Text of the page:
March 29, 2013
Nothing screams Easter like the arrival of brightly colored marshmallow Peeps snuggled inside crinkly packaging at the grocery store. For many people, the sweet is meant to be hidden: some stuff them into plastic eggs hidden in the backyard for their kids to find, while others tuck them away in desk drawers at the office to satisfy late afternoon hunger pangs. But for one distinct group, marshmallow chicks and bunnies are stuffed (and baked and blended and broiled) into otherwise Peep-less recipes in the kitchen. Thanks to the massive proliferation of food blogs in recent years, we can witness the surprising culinary places a few of the 2 billion Peeps produced each year end up. Here are five ways to cook with these sugar-laden holiday staples, which Bethlehem, Pennsylvania-based company Just Born has manufactured for 60 years.
Bake them. Because Peeps are essentially colorful marshmallows, they won’t seem out of place in dessert recipes. Exposed to high heat, Peeps melt back into their native state, a pool of sugary liquid fluff. They’re worthy substitutes for plain marshmallows in brownies, cookies, pies—even bread. For hearty Peep-stuffed brownies, start with a regular boxed mix of the bake-sale classic, following the package directions to create the gooey batter. Spread a portion of it out onto a pan, pressing Peeps of the color of your choosing into the mixture. Layering the remaining brownie mix on top to hide the chicks, and dust some Peep powder on top for decoration once you’re done baking.
Try squishing a Peep between two globs of cookie dough, sculpting the batter into round, slightly raised shapes, and bake according to your usual cookie recipe (this one recommends folding a pretzel into the dough along with the Peep for added crunch). Or use chick or bunny Peeps as pie filling. Melt the candies in hot milk and let them cool before folding in heavy whipping cream and chopped or bite-size chocolate candies (semisweet chocolate chips, Reese’s Pieces or tiny chunks of toffee). Pour the thoroughly mixed batter into a store-bought or homemade pie crust and leave in the refrigerator overnight.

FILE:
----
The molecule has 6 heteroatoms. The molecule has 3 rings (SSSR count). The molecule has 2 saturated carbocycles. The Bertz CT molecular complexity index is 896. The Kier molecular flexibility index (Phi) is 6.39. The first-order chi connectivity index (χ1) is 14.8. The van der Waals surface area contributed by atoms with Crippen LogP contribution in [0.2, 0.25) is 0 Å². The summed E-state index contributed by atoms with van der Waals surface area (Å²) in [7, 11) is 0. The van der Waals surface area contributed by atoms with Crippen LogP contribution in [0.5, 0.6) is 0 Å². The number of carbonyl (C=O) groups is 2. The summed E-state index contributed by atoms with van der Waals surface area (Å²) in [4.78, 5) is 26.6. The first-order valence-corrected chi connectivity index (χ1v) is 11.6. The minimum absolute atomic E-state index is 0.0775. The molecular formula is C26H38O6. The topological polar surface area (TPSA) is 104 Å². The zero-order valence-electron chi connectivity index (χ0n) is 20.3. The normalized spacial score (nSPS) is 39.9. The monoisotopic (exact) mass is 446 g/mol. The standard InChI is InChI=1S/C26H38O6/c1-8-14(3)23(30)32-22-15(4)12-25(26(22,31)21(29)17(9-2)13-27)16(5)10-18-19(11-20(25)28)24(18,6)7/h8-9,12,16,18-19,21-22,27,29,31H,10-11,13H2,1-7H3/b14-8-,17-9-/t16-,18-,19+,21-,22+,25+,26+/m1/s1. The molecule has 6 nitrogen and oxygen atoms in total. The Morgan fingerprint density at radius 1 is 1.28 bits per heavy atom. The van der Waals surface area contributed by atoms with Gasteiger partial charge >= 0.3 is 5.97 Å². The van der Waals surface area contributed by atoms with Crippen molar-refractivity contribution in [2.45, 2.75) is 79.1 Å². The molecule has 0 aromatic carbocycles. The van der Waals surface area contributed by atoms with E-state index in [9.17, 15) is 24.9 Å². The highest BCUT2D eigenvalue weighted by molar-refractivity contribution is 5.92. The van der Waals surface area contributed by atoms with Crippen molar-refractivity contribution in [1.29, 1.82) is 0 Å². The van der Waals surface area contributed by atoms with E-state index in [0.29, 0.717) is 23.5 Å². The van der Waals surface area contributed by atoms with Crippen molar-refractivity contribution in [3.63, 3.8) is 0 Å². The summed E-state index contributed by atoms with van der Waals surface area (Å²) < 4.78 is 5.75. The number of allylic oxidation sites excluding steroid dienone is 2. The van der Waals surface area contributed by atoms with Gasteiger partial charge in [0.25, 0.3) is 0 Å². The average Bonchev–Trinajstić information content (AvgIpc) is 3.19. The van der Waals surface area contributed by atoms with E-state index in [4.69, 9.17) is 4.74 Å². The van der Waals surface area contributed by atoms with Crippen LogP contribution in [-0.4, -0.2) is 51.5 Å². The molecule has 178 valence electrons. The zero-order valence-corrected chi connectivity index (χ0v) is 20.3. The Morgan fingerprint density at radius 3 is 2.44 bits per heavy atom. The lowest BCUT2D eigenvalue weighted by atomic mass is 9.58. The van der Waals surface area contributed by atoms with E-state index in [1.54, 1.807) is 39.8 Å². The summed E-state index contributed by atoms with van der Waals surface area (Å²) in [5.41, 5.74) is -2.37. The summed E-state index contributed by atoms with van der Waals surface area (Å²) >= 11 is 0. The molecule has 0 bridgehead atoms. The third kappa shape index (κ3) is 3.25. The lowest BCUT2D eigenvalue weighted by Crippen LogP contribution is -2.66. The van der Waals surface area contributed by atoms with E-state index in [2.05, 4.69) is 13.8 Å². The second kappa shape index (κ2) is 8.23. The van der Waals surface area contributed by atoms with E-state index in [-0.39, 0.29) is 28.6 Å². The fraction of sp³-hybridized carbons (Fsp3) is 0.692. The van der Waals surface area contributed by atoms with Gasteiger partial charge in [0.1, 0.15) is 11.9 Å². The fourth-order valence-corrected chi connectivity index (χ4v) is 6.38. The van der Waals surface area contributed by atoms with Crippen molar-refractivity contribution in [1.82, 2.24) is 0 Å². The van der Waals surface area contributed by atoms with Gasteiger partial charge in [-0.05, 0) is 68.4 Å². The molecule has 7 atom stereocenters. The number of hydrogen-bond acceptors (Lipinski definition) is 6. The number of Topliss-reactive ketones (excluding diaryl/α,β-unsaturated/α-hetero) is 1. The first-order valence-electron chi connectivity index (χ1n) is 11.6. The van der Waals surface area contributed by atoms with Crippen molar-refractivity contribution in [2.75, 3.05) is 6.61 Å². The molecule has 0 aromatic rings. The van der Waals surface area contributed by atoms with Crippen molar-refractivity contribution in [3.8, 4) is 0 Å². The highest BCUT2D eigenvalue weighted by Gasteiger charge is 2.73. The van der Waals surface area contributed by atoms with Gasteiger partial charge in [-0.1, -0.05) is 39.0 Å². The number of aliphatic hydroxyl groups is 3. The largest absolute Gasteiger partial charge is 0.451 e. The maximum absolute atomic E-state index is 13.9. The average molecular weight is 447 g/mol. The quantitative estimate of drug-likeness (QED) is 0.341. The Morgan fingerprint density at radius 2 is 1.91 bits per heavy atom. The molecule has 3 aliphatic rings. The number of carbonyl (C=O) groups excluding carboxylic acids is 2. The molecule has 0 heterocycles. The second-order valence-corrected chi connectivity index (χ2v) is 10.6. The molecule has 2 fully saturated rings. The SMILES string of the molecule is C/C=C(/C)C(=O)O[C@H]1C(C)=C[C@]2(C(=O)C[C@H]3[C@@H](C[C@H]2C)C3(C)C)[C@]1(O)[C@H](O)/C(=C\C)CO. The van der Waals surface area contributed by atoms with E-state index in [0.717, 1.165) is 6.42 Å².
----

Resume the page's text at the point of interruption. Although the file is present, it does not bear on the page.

The Peep flavor can also be infused into breakfast desserts, like the sticky and gooey monkey bread. Dip buttermilk biscuits into a smoothly whisked mixture of microwave-melted Peeps, butter and vanilla extract. Roll the biscuits in sugar dyed with food coloring to match the color of the Peeps, and stack and mold them into a bundt cake shape after they’re baked and golden brown.
And bake them some more. Not all casserole recipes are a match for Peeps (think tuna or cheesy macaroni), but less savory kinds, like those made with sweet potatoes, welcome a hint of marshmallow. Bake chick-shaped Peeps atop a batter of boiled and mashed sweet potatoes, milk, brown sugar, cardamom and cinnamon, letting some of the toasted marshmallow flavor seep into the casserole. Or swap standard marshmallow topping for slightly browned Peeps in this recipe for candied yam soufflé.
Toss them. We don’t recommend pairing Peeps with arugula, baby spinach and crumbled feta—tossing them with sweet and citrusy fruits produces better results. This recipe takes a spin on the Waldorf salad, a blend of apples, celery, walnuts and mayonnaise popularized in the early 1900s at a New York City hotel of the same name. Use pink or yellow Peeps for this one—flashes of electric blue in the middle of a salad might be alarming. Pair them with diced bananas, chopped oranges, halved maraschino cherries and work in shredded coconut and your choice of nuts. Drizzle fresh lemon juice and orange-flavor liqueur on top, mixing the entire batch well before serving.
Peeps can replace regular miniature marshmallows in ambrosia salad, another well-known fruit concoction. Chop pastel-colored chicks or bunnies into the size of the average miniature marshmallow. Add them to a bowl of pineapple chunks, diced mandarin oranges and shredded coconut, and then stir in a generous helping of Cool Whip.